Bowel Incontinence Disease – Symptoms, Causes, Diagnosis & Treatment

Bowel incontinence is the inability to manage bowel movements, making stool to leak unexpectedly from the rectum. Also known as bowel incontinence/fecal incontinence ranges from a rare leakage of stool while passing gas to a full loss of bowel control. Common reasons for bowel incontinence include diarrhea, constipation, and muscle or nerve damage. The muscle or nerve damage may be related to aging or giving birth. Whatever the reason, bowel incontinence can be embarrassing. But do not shy away from consulting the doctor. Treatments can develop bowel incontinence and quality of life.

Symptoms of Bowel Incontinence

Symptoms of Bowel incontinence may arise temporarily during an occasional bout of diarrhea, but for some people, bowel incontinence is chronic or recovering. People with this situation may be unable to stop the urge to defecate, which comes on so suddenly that they do not make it to the toilet in time. This is known as urge incontinence. Another type of bowel incontinence arises in people who are unaware of the need to pass stool. This is known as passive incontinence. Bowel incontinence symptoms may be accompanied by other bowel problems, like:

1) Diarrhea problem
2) Constipation disease
3) Gas and bloating

Doctor Consultation

Consult the doctor if you or the child promotes bowel incontinence, mainly if it is frequent or severe, or if it creates emotional distress. Sometimes, people are reluctant to say their doctors about bowel incontinence. But treatments are available, and the sooner you are evaluated, the sooner you may find some relief from the symptoms.

Bowel Incontinence Causes

For maximum people, there is more than one cause of bowel incontinence. Causes are given below.

1) Muscle damage
2) Nerve damage
3) Constipation disease
4) Diarrhea problem
5) Hemorrhoids or Piles disease
6) Loss of storage capacity in the rectum
7) Surgery
8) Rectal prolapse
9) Rectocele

Complications of Bowel Incontinence

Complications of bowel incontinence may consist of the following two things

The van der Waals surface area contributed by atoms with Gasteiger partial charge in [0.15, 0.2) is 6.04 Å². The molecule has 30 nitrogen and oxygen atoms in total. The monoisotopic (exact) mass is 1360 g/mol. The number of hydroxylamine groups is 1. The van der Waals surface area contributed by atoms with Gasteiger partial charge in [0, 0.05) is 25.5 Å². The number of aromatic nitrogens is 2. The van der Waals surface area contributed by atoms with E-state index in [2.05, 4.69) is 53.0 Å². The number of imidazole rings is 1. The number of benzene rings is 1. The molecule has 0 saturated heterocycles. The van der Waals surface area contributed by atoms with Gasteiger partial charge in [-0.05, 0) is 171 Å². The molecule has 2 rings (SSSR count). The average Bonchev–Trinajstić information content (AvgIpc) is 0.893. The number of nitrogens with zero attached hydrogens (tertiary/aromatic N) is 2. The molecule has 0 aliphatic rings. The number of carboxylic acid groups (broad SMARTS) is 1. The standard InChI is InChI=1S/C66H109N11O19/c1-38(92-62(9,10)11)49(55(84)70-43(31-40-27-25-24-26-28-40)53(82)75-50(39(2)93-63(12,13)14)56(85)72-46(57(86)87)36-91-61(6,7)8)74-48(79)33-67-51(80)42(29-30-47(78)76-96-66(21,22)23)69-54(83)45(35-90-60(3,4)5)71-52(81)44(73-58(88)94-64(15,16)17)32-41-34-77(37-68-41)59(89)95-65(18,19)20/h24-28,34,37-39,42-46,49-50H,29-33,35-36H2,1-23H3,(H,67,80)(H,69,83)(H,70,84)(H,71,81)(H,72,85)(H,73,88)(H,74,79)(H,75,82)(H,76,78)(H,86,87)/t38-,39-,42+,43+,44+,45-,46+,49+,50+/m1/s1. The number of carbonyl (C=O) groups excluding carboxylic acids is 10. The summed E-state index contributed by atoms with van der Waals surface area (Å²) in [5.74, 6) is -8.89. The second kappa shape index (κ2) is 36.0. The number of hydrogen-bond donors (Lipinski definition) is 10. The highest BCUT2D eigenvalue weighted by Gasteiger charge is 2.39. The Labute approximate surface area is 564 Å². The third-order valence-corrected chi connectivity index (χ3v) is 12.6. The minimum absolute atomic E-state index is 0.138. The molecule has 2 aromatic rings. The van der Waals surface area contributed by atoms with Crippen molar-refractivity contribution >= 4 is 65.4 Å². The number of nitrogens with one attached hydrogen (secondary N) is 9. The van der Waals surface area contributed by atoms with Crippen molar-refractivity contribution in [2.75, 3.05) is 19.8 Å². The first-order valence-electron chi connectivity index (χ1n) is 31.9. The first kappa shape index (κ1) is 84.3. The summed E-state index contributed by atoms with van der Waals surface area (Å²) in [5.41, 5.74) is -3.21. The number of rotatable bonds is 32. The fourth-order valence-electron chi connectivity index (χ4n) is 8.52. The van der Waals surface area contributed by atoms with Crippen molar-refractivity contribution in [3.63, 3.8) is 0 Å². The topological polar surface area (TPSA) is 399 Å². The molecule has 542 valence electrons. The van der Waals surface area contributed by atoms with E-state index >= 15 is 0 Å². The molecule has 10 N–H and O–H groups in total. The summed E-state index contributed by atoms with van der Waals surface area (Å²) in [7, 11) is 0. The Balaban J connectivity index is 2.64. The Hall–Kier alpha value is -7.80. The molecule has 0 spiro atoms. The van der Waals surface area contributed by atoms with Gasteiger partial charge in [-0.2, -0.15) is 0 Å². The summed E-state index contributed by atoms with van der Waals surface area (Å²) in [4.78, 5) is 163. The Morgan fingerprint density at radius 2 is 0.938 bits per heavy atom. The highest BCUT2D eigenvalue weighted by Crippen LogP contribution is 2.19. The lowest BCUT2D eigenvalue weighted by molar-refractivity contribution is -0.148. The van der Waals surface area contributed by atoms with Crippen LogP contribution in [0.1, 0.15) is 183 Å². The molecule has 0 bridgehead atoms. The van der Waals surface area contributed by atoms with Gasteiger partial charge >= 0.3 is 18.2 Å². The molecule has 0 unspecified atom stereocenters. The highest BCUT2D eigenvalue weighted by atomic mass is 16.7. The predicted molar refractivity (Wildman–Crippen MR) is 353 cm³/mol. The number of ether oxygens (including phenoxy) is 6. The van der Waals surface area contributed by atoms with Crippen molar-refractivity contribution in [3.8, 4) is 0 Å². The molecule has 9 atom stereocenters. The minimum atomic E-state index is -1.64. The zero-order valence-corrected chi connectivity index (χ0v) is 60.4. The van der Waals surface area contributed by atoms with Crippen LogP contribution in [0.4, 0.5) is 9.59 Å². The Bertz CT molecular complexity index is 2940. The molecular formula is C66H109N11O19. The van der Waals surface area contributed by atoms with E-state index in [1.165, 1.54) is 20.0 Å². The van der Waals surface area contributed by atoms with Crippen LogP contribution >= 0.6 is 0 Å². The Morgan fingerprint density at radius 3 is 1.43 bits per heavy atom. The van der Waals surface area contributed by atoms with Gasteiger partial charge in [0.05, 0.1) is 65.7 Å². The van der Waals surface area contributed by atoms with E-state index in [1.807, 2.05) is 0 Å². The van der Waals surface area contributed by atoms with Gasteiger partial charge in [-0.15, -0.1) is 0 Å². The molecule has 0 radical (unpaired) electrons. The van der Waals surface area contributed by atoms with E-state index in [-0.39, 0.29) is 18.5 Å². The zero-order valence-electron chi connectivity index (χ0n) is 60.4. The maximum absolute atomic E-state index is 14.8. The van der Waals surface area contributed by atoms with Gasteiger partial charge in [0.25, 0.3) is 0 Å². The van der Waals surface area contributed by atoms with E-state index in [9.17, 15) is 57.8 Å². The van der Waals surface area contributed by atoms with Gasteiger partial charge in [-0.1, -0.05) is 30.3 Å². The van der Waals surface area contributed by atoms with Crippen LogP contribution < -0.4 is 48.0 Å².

1) Emotional distress: The loss of dignity related to losing control over one’s bodily functions can produce embarrassment, shame, frustration, and depression. It is prevalent for people with bowel incontinence to try to hide the complication or to avoid social engagements.
2) Skin irritation: The skin around the anus is delicate and sensitive. Frequent contact with stool can generate pain and itching, and potentially to sores that need medical treatment.

Bowel Incontinence Diagnosis

The doctor will ask questions about the condition and do a physical test for the diagnosis of bowel incontinence that typically includes a visual inspection of the anus. A probe may be used to test this portion for nerve damage. Usually, this touching makes the anal sphincter to contract and the anus to pucker.

Treatment of Bowel Incontinence

1) Medicines
2) Dietary changes: What you eat and drink influences the consistency of the stools. If constipation is making bowel incontinence, the doctor may suggest drinking plenty of fluids and eating fiber-rich foods. If diarrhea is involving the problem, high-fiber foods can also add bulk to the stools and make them less watery.
3) Exercise and other therapies: If muscle damage is creating bowel incontinence, the doctor may suggest a program of exercise and other therapies to regain muscle strength. These treatments can develop anal sphincter control and the awareness of the urge to defecate.
4) Surgery: Treating bowel incontinence may need surgery to rectify an underlying problem, like rectal prolapse or sphincter damage caused by childbirth.

Prevention of Bowel Incontinence

Depending on the reason, it may be possible for the prevention of bowel incontinence. These actions may assist:

1) Minimize constipation: Enhance the exercise, consume more high-fiber foods, and drink plenty of fluids.
2) Control diarrhea: Treating or removing the reason for diarrhea, as an intestinal infection, may assist you in avoiding bowel incontinence.
3) Avoid straining: Straining during bowel movements can ultimately weaken anal sphincter muscles or damage nerves, possibly producing to bowel incontinence.

Updated: January 28, 2020 — 11:59 am

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